Drawing Mechanics

In a card game, the algorithm that determines how cards are drawn is extremely important. Take a physical card game as an example: if after playing a card, it goes at the bottom of the deck, then it implies all cards need to be played before a given card can be played again. If on the other hand, the deck is shuffled after playing a card, that changes the strategy quite a bit.

Stormbound uses something called a “weighted random”. That means each card in a deck is assigned a certain weight which determines its chances of being drawn. In such a system, the higher a card’s weight, the higher the chance it gets drawn.

Try it out

You can experiment with all the mechanics mentioned in this guide directly within the deck dry-runner. Simply open or compose a deck in the deck builder, then click “Practice” in the navigation to start.

At the beginning of a match, an initial routine assigns a weight to all cards in the deck in a random way. The logic to do so goes more or less like this:

  1. The deck is initially shuffled. This is to make sure the weights do not match the card order (lowest weight on cheaper cards, and higher weights on more expensive ones).
  2. The first card of the shuffled deck is assigned a weight of 1.
  3. Every card is then assigned a weight based on the weight of the previous card following the formula: weight × 1.6 + 100. As a result, the second card has a weight of 101.6 (1 × 1.6 + 100) and the third card of 262.56 (101.6 × 1.6 + 100) and so on and so forth.
  4. From there, 4 cards are drawn with the weighted random to compose the initial hand. That means the cards with the highest weights are most likely to be drawn, but that’s not a guarantee.
f(w) = w * 1.6 + 100

There are two main concepts to the hand manipulation: drawing and playing. Cycling is just a combination of both where a card is “played” into the deck (also known as “discarded”) and followed by a card draw.

When a card is drawn, its weight is reset to 1. When a card is played, all the other cards from the deck (not from the hand) see their weight increase following the initial formula: current weight × 1.6 + 100. As an example, a card with a weight of 12 would end up with a weight of 119. This is what is called a “reweighing of the deck”.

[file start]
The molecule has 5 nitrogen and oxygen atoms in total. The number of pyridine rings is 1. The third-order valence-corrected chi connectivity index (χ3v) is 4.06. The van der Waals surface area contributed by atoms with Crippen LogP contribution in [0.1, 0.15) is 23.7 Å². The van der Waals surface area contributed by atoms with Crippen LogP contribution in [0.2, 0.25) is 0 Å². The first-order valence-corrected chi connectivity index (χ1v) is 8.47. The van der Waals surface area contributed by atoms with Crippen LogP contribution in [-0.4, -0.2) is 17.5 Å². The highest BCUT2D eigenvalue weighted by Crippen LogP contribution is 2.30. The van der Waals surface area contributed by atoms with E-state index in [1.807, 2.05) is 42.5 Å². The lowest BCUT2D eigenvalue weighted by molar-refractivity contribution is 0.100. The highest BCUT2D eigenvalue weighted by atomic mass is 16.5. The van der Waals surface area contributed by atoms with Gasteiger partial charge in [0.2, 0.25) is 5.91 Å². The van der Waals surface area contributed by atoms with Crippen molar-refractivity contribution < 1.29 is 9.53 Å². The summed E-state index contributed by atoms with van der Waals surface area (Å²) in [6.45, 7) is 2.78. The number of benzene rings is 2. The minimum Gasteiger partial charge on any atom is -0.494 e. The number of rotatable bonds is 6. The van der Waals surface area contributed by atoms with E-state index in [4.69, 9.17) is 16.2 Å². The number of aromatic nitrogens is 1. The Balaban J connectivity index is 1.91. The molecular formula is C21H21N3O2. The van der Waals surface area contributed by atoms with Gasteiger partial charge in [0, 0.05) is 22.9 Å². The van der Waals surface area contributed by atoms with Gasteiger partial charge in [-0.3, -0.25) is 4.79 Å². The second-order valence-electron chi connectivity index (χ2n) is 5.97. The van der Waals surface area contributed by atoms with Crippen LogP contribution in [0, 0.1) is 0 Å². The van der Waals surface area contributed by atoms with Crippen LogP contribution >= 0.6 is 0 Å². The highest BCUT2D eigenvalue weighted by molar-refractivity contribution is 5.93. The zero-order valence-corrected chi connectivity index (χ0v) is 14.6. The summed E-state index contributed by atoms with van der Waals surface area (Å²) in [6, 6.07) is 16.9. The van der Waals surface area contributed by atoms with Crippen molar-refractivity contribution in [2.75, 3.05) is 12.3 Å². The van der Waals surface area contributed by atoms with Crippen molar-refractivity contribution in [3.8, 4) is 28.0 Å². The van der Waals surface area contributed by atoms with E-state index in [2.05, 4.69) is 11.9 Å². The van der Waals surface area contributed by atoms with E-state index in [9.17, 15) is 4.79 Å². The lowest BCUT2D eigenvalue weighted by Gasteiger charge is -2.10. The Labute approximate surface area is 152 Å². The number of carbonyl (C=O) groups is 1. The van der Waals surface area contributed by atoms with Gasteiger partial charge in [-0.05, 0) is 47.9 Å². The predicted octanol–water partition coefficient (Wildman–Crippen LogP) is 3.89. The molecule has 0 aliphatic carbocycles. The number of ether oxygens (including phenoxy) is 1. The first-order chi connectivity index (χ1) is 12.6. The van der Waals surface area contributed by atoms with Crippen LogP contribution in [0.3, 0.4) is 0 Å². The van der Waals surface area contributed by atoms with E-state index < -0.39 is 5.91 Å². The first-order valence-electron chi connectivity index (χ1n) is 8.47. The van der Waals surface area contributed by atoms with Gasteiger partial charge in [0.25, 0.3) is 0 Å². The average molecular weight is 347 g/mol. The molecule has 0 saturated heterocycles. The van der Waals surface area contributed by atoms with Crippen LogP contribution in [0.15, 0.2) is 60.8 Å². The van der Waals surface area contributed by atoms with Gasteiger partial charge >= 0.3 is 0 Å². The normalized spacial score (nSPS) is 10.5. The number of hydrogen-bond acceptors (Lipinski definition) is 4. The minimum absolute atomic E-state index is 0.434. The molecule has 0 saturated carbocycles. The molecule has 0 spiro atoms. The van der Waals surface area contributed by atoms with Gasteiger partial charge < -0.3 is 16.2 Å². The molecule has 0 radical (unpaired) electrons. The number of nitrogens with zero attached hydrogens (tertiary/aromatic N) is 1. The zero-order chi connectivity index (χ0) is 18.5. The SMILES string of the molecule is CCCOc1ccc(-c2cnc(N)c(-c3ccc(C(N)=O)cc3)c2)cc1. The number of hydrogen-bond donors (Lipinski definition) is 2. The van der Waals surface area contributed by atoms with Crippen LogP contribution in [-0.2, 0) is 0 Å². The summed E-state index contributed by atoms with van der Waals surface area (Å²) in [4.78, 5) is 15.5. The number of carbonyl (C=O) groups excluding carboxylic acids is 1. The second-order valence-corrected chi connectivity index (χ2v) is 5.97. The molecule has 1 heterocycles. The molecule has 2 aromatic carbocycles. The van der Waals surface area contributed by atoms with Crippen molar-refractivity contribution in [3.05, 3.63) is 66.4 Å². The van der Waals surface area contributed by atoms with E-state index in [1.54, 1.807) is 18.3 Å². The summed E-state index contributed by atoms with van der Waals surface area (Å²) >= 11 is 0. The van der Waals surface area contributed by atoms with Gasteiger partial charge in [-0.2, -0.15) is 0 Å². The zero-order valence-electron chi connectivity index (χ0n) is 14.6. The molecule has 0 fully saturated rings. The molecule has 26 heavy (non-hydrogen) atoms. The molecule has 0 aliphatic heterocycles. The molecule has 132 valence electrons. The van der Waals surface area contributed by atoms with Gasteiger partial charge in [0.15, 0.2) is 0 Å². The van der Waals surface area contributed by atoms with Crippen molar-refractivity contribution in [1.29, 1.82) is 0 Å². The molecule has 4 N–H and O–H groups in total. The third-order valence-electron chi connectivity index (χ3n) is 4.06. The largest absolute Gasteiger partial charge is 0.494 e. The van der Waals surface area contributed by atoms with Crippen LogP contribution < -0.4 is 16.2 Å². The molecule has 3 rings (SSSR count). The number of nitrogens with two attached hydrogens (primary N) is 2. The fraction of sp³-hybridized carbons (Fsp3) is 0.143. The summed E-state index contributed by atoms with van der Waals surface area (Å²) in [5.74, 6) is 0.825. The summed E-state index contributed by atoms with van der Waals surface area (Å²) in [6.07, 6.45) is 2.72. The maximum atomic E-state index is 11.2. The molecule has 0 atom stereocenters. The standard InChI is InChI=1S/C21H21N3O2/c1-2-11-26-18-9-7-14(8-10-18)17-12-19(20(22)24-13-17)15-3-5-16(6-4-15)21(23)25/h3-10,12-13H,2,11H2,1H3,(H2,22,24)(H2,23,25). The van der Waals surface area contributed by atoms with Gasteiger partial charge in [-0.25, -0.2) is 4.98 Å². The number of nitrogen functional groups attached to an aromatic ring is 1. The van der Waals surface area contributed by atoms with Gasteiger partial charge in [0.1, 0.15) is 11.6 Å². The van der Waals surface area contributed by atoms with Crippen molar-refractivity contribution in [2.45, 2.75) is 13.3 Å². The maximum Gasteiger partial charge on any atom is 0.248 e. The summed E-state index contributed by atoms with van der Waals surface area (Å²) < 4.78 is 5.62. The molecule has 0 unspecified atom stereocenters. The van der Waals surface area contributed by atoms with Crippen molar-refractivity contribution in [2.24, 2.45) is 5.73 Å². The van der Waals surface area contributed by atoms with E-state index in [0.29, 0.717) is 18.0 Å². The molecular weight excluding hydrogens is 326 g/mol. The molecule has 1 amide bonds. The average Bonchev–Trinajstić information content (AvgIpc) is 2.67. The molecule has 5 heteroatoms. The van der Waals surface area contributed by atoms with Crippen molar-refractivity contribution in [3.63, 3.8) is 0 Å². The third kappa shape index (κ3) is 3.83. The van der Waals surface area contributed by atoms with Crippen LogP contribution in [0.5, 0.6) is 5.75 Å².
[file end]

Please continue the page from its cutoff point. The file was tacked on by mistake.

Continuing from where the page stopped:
Queen of Herds has such an awkward and undisclosed mechanic that it deserves having a closer look at how exactly it works.

7
Queen of Herdsundead hero
Queen of Herds

On play, randomly play up to 1 common or rare Satyr from your deck on a tile in its row

legendary
8
Level 1
0
7
Queen of Herdsundead hero
Queen of Herds

On play, randomly play up to 1 common or rare Satyr from your deck on a tile in its row

legendary
10
Level 2
0
7
Queen of Herdsundead hero
Queen of Herds

On play, randomly play up to 1 common or rare Satyr from your deck on a tile in its row

legendary
12
Level 3
0
7
Queen of Herdsundead hero
Queen of Herds

On play, randomly play up to 2 common or rare Satyrs from your deck on a tile in its row

legendary
12
Level 4
0
7
Queen of Herdsundead hero
Queen of Herds

On play, randomly play up to 2 common or rare Satyrs from your deck on a tile in its row

legendary
14
Level 5
0

First of all, Queen of Herds does not respect the cards weight when drawing satyrs from the deck. It uses a purely random draw (or two in case of levels 4 and 5). That implies playing, say, Dreadfauns, then playing Queen of Herds, does not prevent Dreadfauns from being drawn again even though there are other satyrs in the deck. It is definitely possible.

Additionally, the cards played by Queen of Herds do not cause a reweighing of the deck. This means a card played for free by Queen of Herds preserves its current weight. If it was high to begin with, it stays high and the card is likely to come back in hand shortly.

Most pirate cards rely on drawing and cycling mechanics. Unlike Queen of Herds however, they behave as one would expect, just like normal drawing, playing and cycling although there remains some (low-impacting) unknowns.

3
First Mutineerpirate
First Mutineer

On play, discard a random non‑Pirate card from your hand

common
1
Level 1
2
3
Freebooterspirate
Freebooters

On play, draw 1 card

common
2
Level 1
0
4
Goldgrubberspirate
Goldgrubbers

On play, replace 1 random non‑Pirate card from your hand

epic
4
Level 1